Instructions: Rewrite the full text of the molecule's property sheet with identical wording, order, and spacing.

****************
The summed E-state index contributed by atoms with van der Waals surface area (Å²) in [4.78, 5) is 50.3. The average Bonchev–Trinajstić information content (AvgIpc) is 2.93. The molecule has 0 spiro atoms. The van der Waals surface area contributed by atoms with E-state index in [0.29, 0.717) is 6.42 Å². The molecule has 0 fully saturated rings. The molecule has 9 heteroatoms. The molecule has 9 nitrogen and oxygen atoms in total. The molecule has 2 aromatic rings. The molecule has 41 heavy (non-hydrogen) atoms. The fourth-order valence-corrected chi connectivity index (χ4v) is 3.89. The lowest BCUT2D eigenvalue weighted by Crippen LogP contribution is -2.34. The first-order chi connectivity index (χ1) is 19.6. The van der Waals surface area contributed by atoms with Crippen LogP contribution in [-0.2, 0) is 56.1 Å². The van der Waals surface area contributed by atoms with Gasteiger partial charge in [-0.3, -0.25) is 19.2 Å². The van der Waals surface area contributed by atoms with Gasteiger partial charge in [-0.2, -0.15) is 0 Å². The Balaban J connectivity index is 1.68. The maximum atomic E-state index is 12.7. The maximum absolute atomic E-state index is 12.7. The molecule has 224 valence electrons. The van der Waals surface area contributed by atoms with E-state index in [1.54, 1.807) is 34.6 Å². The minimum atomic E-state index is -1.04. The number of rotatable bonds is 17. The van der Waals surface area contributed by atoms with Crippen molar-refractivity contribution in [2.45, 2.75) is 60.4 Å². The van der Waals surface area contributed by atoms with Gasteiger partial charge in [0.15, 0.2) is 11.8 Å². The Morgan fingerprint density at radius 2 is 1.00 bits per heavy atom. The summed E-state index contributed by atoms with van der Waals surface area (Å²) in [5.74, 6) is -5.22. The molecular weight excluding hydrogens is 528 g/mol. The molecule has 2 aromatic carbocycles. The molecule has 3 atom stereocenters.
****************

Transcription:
The summed E-state index contributed by atoms with van der Waals surface area (Å²) in [4.78, 5) is 50.3. The average Bonchev–Trinajstić information content (AvgIpc) is 2.93. The molecule has 0 spiro atoms. The van der Waals surface area contributed by atoms with E-state index in [0.29, 0.717) is 6.42 Å². The molecule has 0 fully saturated rings. The molecule has 9 heteroatoms. The molecule has 9 nitrogen and oxygen atoms in total. The molecule has 2 aromatic rings. The molecule has 41 heavy (non-hydrogen) atoms. The fourth-order valence-corrected chi connectivity index (χ4v) is 3.89. The lowest BCUT2D eigenvalue weighted by Crippen LogP contribution is -2.34. The first-order chi connectivity index (χ1) is 19.6. The van der Waals surface area contributed by atoms with Crippen LogP contribution in [-0.2, 0) is 56.1 Å². The van der Waals surface area contributed by atoms with Gasteiger partial charge in [-0.3, -0.25) is 19.2 Å². The van der Waals surface area contributed by atoms with Gasteiger partial charge in [-0.2, -0.15) is 0 Å². The Balaban J connectivity index is 1.68. The maximum atomic E-state index is 12.7. The maximum absolute atomic E-state index is 12.7. The molecule has 224 valence electrons. The van der Waals surface area contributed by atoms with E-state index in [1.54, 1.807) is 34.6 Å². The minimum atomic E-state index is -1.04. The number of rotatable bonds is 17. The van der Waals surface area contributed by atoms with Crippen molar-refractivity contribution in [2.45, 2.75) is 60.4 Å². The van der Waals surface area contributed by atoms with Gasteiger partial charge in [0.15, 0.2) is 11.8 Å². The Morgan fingerprint density at radius 2 is 1.00 bits per heavy atom. The summed E-state index contributed by atoms with van der Waals surface area (Å²) in [5.74, 6) is -5.22. The molecular weight excluding hydrogens is 528 g/mol. The molecule has 2 aromatic carbocycles. The molecule has 3 atom stereocenters.